Having peaked in April and May at 25.0 percent, the year-on-year rate of consumer price inflation declined to 23.7 percent in June, while the just-released figure for July confirms the trend of modest, but steady further improvement. Consumer prices in July were up 22.2 percent year-on-year as the average level of consumer prices was only 0.5 percent higher than in June. A slackening of inflation in the summer months is often observed due to the impact of increased availability of agricultural produce on food prices. Goskomstat reports that removing fruits and vegetables from the consumer basket for the comparison results in a 1.0 percent increase month-on-month in July. Prices of nonfood items increased by only 0.5 percent. Prices of services, which have typically outpaced other categories, were up 2.9 percent for the month. In the course of 2001, growth in the service prices index has been boosted primarily by increases in rents, utilities and rail tariffs. We project that year-on-year consumer price inflation will continue to fall to 18.1 percent by December. Despite continued fiscal restraint and lower prices for food as the harvest months approach, more rapid progress will not be achievable because of required additional hikes in administered prices.
Encouraging inflation numbers are attributable not only to the favorable development of food prices, but also to slower growth in the money supply. Year-on-year real growth in the monetary base, which accelerated from 5 percent in 1999 to 32 percent in 2000, was down to 23 percent in May 2001. In January-May 2001, the M2 money aggregate grew by 7.8 percent, down from 18.0 percent in the first five months of 2000. In May, M2 was up 48.4 percent year-on-year, compared to 53.6 percent in April and 62.4 percent at the end of last year. There seems to have been a subtle shift in Central Bank policy toward slower accumulation of foreign exchange reserves in an attempt to limit money supply growth. In the first half of 2001, the increase in official reserves was US$7.1 billion, which is US$2.2 billion less than the US$9.3 billion increase recorded in the first half of 2000. At the same time, foreign assets of Russian commercial banks rose by US$4.2 billion in the first half of this year, compared to US$2.2 billion in the same period of 2000. By allowing a larger amount of dollars to flow into the banking system, the CBR appears to be succeeding in reducing the impact of strong foreign exchange inflows on growth in domestic money supply (Goskomstat, July 2001; see also the Monitor, August 3).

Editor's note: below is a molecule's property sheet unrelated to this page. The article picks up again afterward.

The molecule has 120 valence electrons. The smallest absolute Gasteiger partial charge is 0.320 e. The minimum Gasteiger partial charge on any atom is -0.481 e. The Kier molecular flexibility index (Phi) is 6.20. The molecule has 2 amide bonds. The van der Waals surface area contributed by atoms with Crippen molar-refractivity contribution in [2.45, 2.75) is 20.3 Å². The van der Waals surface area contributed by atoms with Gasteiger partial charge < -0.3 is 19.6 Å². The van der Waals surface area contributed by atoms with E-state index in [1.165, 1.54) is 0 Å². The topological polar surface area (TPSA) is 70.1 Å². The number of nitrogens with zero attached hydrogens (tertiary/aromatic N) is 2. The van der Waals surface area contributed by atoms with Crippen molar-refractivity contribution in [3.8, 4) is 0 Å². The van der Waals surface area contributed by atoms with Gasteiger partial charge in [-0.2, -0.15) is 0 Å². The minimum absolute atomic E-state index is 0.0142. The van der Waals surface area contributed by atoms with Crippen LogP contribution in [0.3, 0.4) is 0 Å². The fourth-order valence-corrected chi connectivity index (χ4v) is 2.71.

RUSSIAN TRADE SURPLUS NARROWING.